A dark, funny and clever novel about being a woman in contemporary society. Mary is estranged from her parents, broke and suffering from chronic pain. She signs up for a well-paid job of being the 'emotional girlfriend' to a famous actor alongside a cast of other girlfriends to suit his different needs and a team of researchers behind the scenes who feed her lines. As Mary and the other girls play out their roles, the experiment begins to unravel as connections form and all is not what it seems. An exploration of intimacy, the concept of emotional labour and the many ways in which women can subtly be subjugated.
We’re thrilled to introduce new author and Hackney resident Kate Murray-Browne to Pages to discuss her debut novel, The Upstairs Room. The discussion will be chaired by Sarah Savitt, publisher at Virago.
Eleanor, Richard and their two young daughters recently stretched themselves to the limit to buy their dream home, a four-bedroom Victorian townhouse in East London. But the cracks are already starting to show. Eleanor is unnerved by the eerie atmosphere in the house and becomes convinced it is making her ill. Whilst Richard remains preoccupied with Zoe, their mercurial twenty-seven-year-old lodger, Eleanor becomes determined to unravel the mystery of the house’s previous owners – including Emily, whose name is written hundreds of times on the walls of the upstairs room.
Kate Murray-Browne was born and lives in London. She studied English at Cambridge University and worked in publishing for ten years, previously at Faber & Faber, before becoming a freelance editor. She is also a visual artist and has exhibited work in a number of different galleries. The Upstairs Room is her first novel.
Sarah Savitt is currently Deputy Publisher at Virago and previously worked at Headline, Faber and David Godwin Associates. Authors she has published include Kate Hamer, Louise Doughty, Sara Pascoe, Karen Rose and Hanif Kureishi.
“A very impressive debut. The story is played out in an unsettling narrative that makes you want to read on to the end.”
“An incredible read. Clever, chilling, I couldn’t put it down”
Joanna Cannon, author of The Trouble With Goats and Sheep.
“A gripping and impressive story of mounting terror. Spellbinding”
“The Upstairs Room is the real thing. Frightening and clever and full of atmosphere.”
Susan Hill, author of The Woman In Black
Throughout August we'll once again be highlighting translated fiction by women as part of #WITmonth. Having maintained a permanent Women in Translation shelf since last August, we'll be featuring a revolving selection of great titles over the next few weeks, so check back frequently!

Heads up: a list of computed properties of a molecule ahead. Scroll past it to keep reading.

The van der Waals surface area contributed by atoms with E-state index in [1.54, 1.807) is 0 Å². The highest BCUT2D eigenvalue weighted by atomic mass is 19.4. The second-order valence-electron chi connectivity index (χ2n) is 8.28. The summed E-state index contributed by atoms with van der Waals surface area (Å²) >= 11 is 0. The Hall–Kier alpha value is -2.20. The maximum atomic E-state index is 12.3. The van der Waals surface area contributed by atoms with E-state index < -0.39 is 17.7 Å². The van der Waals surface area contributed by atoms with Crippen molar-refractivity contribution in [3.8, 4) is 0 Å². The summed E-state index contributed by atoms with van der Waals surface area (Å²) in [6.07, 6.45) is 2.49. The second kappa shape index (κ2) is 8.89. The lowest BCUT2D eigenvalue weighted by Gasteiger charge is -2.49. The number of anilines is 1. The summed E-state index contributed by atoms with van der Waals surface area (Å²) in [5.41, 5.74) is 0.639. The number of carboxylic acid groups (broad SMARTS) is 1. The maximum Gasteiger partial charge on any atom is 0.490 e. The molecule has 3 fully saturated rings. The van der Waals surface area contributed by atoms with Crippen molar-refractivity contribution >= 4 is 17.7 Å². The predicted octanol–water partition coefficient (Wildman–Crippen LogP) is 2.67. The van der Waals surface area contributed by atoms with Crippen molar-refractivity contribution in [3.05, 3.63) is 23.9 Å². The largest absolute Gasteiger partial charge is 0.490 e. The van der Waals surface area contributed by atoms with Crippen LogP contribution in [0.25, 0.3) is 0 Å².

From Women in Translation:
Only a tiny fraction of fiction published in English is translated, and only about a quarter of that translated fiction was originally written by women. For some reason, fiction in translation by women remains as rare as black diamonds. And yet there are so many amazing women-authored books out there in the world – books we’re missing out on.
Women in Translation or WiT, is a global collaborative project to help remedy the discrepancy between the amount of works by women published in English translation, and how they are critically received. We think the publishing and reading community would benefit from translating more women. Remember what sparked the current boom in translated fiction? It was crime writing. Scandinavian detective stories made many readers overcome their reluctance to reach for anything genuinely foreign. Scandicrime broadened the audience for translated fiction. And now translated fiction written by women is poised to do the same. And not just Elena Ferrante – who has gathered a fan base of readers addicted to her stories of female friendship, as translated by Ann Goldstein. But also translated genre fiction of all kinds. Last February, the number 1 on Amazon’s US list of bestselling historical romance books was German novelist Corina Bomann’s The Moonlit Garden (trans. Alison Layland). That certainly suggests a lot of potential readers for translated fiction.
From literary fiction like Japanese-German Yoko Tawada’s new novel Memoirs of a Polar Bear (trans. Susan Bernofsky) to non-fiction like Nobel laureate Svetlana Alexievich’s Second-hand Time (trans. Bela Sheyavich) or graphic novels like Marjane Satrapi’s best-selling Persepolis (trans. Blake Ferris and Mattias Ripa), or genre writing like that of Argentinian writer Angélica Gorodischer (trans. Ursula K. LeGuin, Amalia Gladhart and Sue Burke), women writers in translation are primed to impress and enthrall readers of all kinds of books… WiT is all about making them more visible, and more plentiful in turn…
AUGUST IS WOMEN IN TRANSLATION MONTH!